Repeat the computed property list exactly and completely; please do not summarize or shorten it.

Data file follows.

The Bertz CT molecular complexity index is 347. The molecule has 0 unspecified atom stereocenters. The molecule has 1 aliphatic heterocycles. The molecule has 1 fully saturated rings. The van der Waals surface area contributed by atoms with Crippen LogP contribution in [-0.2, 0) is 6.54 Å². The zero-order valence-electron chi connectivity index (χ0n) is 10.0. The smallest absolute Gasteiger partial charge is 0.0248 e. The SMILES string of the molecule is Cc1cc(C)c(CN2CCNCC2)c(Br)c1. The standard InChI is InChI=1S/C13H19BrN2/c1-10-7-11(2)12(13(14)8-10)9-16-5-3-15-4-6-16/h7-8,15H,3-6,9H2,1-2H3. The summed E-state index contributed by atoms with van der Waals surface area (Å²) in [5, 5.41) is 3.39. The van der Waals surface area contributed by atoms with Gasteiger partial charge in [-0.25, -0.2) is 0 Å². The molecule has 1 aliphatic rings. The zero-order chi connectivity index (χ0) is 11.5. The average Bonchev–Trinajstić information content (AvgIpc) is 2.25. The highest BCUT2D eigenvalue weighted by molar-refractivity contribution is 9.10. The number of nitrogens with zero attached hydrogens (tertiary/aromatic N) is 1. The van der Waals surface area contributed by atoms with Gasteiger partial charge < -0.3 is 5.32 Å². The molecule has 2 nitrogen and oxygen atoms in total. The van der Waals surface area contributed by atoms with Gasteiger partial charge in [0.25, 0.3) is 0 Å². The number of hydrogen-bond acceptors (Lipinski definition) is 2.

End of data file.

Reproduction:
The Bertz CT molecular complexity index is 347. The molecule has 0 unspecified atom stereocenters. The molecule has 1 aliphatic heterocycles. The molecule has 1 fully saturated rings. The van der Waals surface area contributed by atoms with Crippen LogP contribution in [-0.2, 0) is 6.54 Å². The zero-order valence-electron chi connectivity index (χ0n) is 10.0. The smallest absolute Gasteiger partial charge is 0.0248 e. The SMILES string of the molecule is Cc1cc(C)c(CN2CCNCC2)c(Br)c1. The standard InChI is InChI=1S/C13H19BrN2/c1-10-7-11(2)12(13(14)8-10)9-16-5-3-15-4-6-16/h7-8,15H,3-6,9H2,1-2H3. The summed E-state index contributed by atoms with van der Waals surface area (Å²) in [5, 5.41) is 3.39. The van der Waals surface area contributed by atoms with Gasteiger partial charge in [-0.25, -0.2) is 0 Å². The molecule has 1 aliphatic rings. The zero-order chi connectivity index (χ0) is 11.5. The average Bonchev–Trinajstić information content (AvgIpc) is 2.25. The highest BCUT2D eigenvalue weighted by molar-refractivity contribution is 9.10. The number of nitrogens with zero attached hydrogens (tertiary/aromatic N) is 1. The van der Waals surface area contributed by atoms with Gasteiger partial charge < -0.3 is 5.32 Å². The molecule has 2 nitrogen and oxygen atoms in total. The van der Waals surface area contributed by atoms with Gasteiger partial charge in [0.25, 0.3) is 0 Å². The number of hydrogen-bond acceptors (Lipinski definition) is 2.